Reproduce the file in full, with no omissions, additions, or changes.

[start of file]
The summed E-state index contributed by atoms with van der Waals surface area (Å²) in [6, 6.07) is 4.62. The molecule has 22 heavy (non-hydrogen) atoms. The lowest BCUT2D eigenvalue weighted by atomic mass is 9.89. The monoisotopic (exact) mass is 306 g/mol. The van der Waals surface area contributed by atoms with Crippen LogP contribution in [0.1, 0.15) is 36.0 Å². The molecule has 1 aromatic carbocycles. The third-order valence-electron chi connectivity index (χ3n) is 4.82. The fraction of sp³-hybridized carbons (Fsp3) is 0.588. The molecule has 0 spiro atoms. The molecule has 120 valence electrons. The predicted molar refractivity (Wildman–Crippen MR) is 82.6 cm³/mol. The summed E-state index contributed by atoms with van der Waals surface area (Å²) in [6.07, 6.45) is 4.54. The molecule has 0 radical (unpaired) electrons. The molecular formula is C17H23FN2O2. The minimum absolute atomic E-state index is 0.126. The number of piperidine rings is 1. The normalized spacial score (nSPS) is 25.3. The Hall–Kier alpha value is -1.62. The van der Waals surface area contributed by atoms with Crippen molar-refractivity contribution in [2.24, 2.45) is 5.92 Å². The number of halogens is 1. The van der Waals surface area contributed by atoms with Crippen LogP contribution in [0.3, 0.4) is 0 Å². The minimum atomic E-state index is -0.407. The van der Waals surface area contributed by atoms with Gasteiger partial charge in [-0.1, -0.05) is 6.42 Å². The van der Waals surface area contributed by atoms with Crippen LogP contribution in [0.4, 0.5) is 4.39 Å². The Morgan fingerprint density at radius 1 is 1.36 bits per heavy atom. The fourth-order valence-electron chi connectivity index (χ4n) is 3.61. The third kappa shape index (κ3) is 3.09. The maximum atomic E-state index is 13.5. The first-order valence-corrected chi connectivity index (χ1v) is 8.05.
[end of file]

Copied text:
The summed E-state index contributed by atoms with van der Waals surface area (Å²) in [6, 6.07) is 4.62. The molecule has 22 heavy (non-hydrogen) atoms. The lowest BCUT2D eigenvalue weighted by atomic mass is 9.89. The monoisotopic (exact) mass is 306 g/mol. The van der Waals surface area contributed by atoms with Crippen LogP contribution in [0.1, 0.15) is 36.0 Å². The molecule has 1 aromatic carbocycles. The third-order valence-electron chi connectivity index (χ3n) is 4.82. The fraction of sp³-hybridized carbons (Fsp3) is 0.588. The molecule has 0 spiro atoms. The molecule has 120 valence electrons. The predicted molar refractivity (Wildman–Crippen MR) is 82.6 cm³/mol. The summed E-state index contributed by atoms with van der Waals surface area (Å²) in [6.07, 6.45) is 4.54. The molecule has 0 radical (unpaired) electrons. The molecular formula is C17H23FN2O2. The minimum absolute atomic E-state index is 0.126. The number of piperidine rings is 1. The normalized spacial score (nSPS) is 25.3. The Hall–Kier alpha value is -1.62. The van der Waals surface area contributed by atoms with Crippen molar-refractivity contribution in [2.24, 2.45) is 5.92 Å². The number of halogens is 1. The van der Waals surface area contributed by atoms with Crippen LogP contribution in [0.3, 0.4) is 0 Å². The minimum atomic E-state index is -0.407. The van der Waals surface area contributed by atoms with Gasteiger partial charge in [-0.1, -0.05) is 6.42 Å². The van der Waals surface area contributed by atoms with Crippen LogP contribution in [0.4, 0.5) is 4.39 Å². The Morgan fingerprint density at radius 1 is 1.36 bits per heavy atom. The fourth-order valence-electron chi connectivity index (χ4n) is 3.61. The third kappa shape index (κ3) is 3.09. The maximum atomic E-state index is 13.5. The first-order valence-corrected chi connectivity index (χ1v) is 8.05.